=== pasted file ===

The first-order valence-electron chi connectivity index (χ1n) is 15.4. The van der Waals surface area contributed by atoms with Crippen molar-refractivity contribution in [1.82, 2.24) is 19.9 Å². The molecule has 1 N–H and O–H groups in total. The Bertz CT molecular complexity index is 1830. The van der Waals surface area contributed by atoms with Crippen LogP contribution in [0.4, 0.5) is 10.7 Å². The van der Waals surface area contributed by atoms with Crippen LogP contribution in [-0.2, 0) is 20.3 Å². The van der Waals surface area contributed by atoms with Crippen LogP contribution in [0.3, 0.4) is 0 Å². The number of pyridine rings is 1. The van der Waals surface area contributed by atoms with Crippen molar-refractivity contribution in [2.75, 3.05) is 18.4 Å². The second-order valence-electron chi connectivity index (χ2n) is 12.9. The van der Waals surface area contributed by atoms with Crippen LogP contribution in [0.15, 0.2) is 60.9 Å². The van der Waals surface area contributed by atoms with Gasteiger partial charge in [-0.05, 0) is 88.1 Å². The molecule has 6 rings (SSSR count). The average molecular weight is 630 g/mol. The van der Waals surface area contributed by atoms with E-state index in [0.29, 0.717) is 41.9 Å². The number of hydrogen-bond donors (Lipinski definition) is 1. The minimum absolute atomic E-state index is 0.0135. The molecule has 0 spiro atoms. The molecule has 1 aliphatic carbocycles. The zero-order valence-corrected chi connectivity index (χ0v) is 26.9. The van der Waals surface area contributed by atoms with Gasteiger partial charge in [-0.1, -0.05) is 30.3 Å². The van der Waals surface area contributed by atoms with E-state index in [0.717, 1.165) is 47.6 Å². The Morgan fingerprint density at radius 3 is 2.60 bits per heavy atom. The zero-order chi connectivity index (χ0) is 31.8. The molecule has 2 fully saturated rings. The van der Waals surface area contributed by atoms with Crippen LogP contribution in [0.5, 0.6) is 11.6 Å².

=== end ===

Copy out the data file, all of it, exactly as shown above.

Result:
The first-order valence-electron chi connectivity index (χ1n) is 15.4. The van der Waals surface area contributed by atoms with Crippen molar-refractivity contribution in [1.82, 2.24) is 19.9 Å². The molecule has 1 N–H and O–H groups in total. The Bertz CT molecular complexity index is 1830. The van der Waals surface area contributed by atoms with Crippen LogP contribution in [0.4, 0.5) is 10.7 Å². The van der Waals surface area contributed by atoms with Crippen LogP contribution in [-0.2, 0) is 20.3 Å². The van der Waals surface area contributed by atoms with Crippen LogP contribution in [0.3, 0.4) is 0 Å². The number of pyridine rings is 1. The van der Waals surface area contributed by atoms with Crippen molar-refractivity contribution in [2.75, 3.05) is 18.4 Å². The second-order valence-electron chi connectivity index (χ2n) is 12.9. The van der Waals surface area contributed by atoms with Crippen LogP contribution in [0.15, 0.2) is 60.9 Å². The van der Waals surface area contributed by atoms with Gasteiger partial charge in [-0.05, 0) is 88.1 Å². The molecule has 6 rings (SSSR count). The average molecular weight is 630 g/mol. The van der Waals surface area contributed by atoms with E-state index in [0.29, 0.717) is 41.9 Å². The number of hydrogen-bond donors (Lipinski definition) is 1. The minimum absolute atomic E-state index is 0.0135. The molecule has 0 spiro atoms. The molecule has 1 aliphatic carbocycles. The zero-order valence-corrected chi connectivity index (χ0v) is 26.9. The van der Waals surface area contributed by atoms with Gasteiger partial charge in [-0.1, -0.05) is 30.3 Å². The van der Waals surface area contributed by atoms with E-state index in [0.717, 1.165) is 47.6 Å². The Morgan fingerprint density at radius 3 is 2.60 bits per heavy atom. The zero-order chi connectivity index (χ0) is 31.8. The molecule has 2 fully saturated rings. The van der Waals surface area contributed by atoms with Crippen LogP contribution in [0.5, 0.6) is 11.6 Å².